Petition for immunization

A year ago or so, Katie Clunn tried to get the provincial government to make it compulsory – get your kids immunized...

Australia threatens to withhold welfare payments if parents don’t immunize kids.

Australia threatens to withhold welfare payments if parents don’t immunize kids.

A year ago or so, Katie Clunn tried to get the provincial government to make it compulsory – get your kids immunized or they don’t go to school.

She collected a petition and sent it to the health ministry, but nothing came of it.

Now she’s at it again, this time staying local with a change.org petition calling for the same. Once the petition hits 100 names, it automatically will be sent to Maple Ridge-Pitt Meadows school board chairman Mike Murray.

“It bothers me a lot,” says Clunn, who has two kids, three and six years old.

“If you’re really that scared of vaccines, you should have home-schooled your child.”

Clunn says many parents seem to think that it’s not their business if others don’t want to get their kids immunized.

But she says fewer immunized kids means higher risks to others, even those who have had their shots.

“There’s only so much your body can fight off.”

Clunn knows it’s not up to the school district to make rules about immunization, but says it’s just a way of starting the initiative.

“Everyone keeps trying to blame other people.”

For now, she’ll send it in, and expects to hear from the school district about where next to send the petition.

She points out that when parents have kids with allergies, such as to peanut butter, others are asked not to send that to school with them. She supports that.

“However, why can your kid bring measles to my kid’s class when one of his classmates may be going through chemo … or asthma, now they’ve got whooping cough and now they’re going to die because their asthma acts up from of it.

“If you’re going to go into public schools, you should be interested in public safety.”

Clunn’s petition asks that the enrolment policy be changed “to include mandatory vaccinations – except with medical exemption.”

She says Ontario now follows such a policy.

As of last year, Ontario required immunization in order for kids to attend school.

“Children need to have proof of immunization against meningococcal disease, whooping cough and chickenpox to attend school,” says the Ontario health ministry’s website.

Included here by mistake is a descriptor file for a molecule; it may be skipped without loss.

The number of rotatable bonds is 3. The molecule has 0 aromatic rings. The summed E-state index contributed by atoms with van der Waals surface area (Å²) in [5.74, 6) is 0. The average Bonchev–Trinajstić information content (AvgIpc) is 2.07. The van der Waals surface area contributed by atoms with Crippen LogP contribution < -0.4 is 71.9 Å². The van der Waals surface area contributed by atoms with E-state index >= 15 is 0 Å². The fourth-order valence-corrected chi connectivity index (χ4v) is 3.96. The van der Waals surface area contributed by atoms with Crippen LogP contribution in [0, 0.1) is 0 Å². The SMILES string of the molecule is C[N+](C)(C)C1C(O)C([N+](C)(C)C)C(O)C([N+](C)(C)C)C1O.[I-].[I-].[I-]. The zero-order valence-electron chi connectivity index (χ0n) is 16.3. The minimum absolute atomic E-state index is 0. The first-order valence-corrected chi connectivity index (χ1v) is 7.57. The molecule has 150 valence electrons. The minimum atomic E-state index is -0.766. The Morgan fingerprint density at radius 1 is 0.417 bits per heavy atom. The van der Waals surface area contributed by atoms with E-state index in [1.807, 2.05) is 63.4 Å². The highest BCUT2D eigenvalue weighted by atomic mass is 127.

“This is in addition to existing requirements for proof of immunization against many other diseases. The number of shots required for tetanus, diphtheria, polio and mumps has also been updated.

“Children who are not fully immunized, may not be allowed to attend school.”

But according to the Public Health Agency of Canada, immunization isn’t compulsory.

It says that some provinces require parents to sign a form indicating if they want their child immunized or not. Those against immunization are asked to keep their kids home during disease outbreaks.

Clunn says feelings can get heated over the issue from parents objecting to being told to vaccinate their children.

People can also get a little information and make rash decisions on that against getting their kid immunized.

“Google is kind of a fantastic/awful experience, all at once.”

According to Immunize B.C., the benefits of protection from serious, possibly fatal disease, are far outweighed by the minor risks or rare reactions.

And the B.C. Centre for Disease Control says there is no link between the MMR vaccine and autism.

“It’s just a passionate hobby right now where I get in trouble … for telling people the truth. I’m not one to sit back and say, ‘Oh, that’s your choice’ … when it is actually affecting other people.”

She adds that people today haven’t seen the results of not getting vaccinated.

“Our generation hasn’t seen these diseases, so as far as they’re concerned, measles is a rash, whooping cough is a bad cough. They haven’t seen their friends’ kids die from them. They’re not scared of them.”

Fraser Health says only 60 per cent of children in Maple Ridge, up to age seven, are up to date with their vaccines. But that could mean kids have had one of the two shots required for a disease.

Fraser Health spokesperson Tasleem Juma said rates are often under reported, by up to 10 per cent, because children can be immunized outside of the area.

When it comes to particular diseases, the 2014 immunization rate for measles is 87 per cent in Maple Ridge, two per cent above the rate for the Fraser North region.

When it comes to chicken pox, 90 per cent of kids in Maple Ridge have been immunized. For rubella, the rate is 93 per cent and for mumps, 87 per cent. For meningitis, the rate is almost 90 per cent. Each disease has its own threshold, at which herd immunity is achieved.

Clunn didn’t expect the rates to have changed much since then.

School board chair Mike Murray said it is a provincial issue and says he hasn’t heard from parents concerned about immunization.

“I’m pretty sure we wouldn’t be able to exclude a child if they weren’t vaccinated.

“It’s a health issue and we’d certainly take whatever direction Fraser Health provides us.”

 

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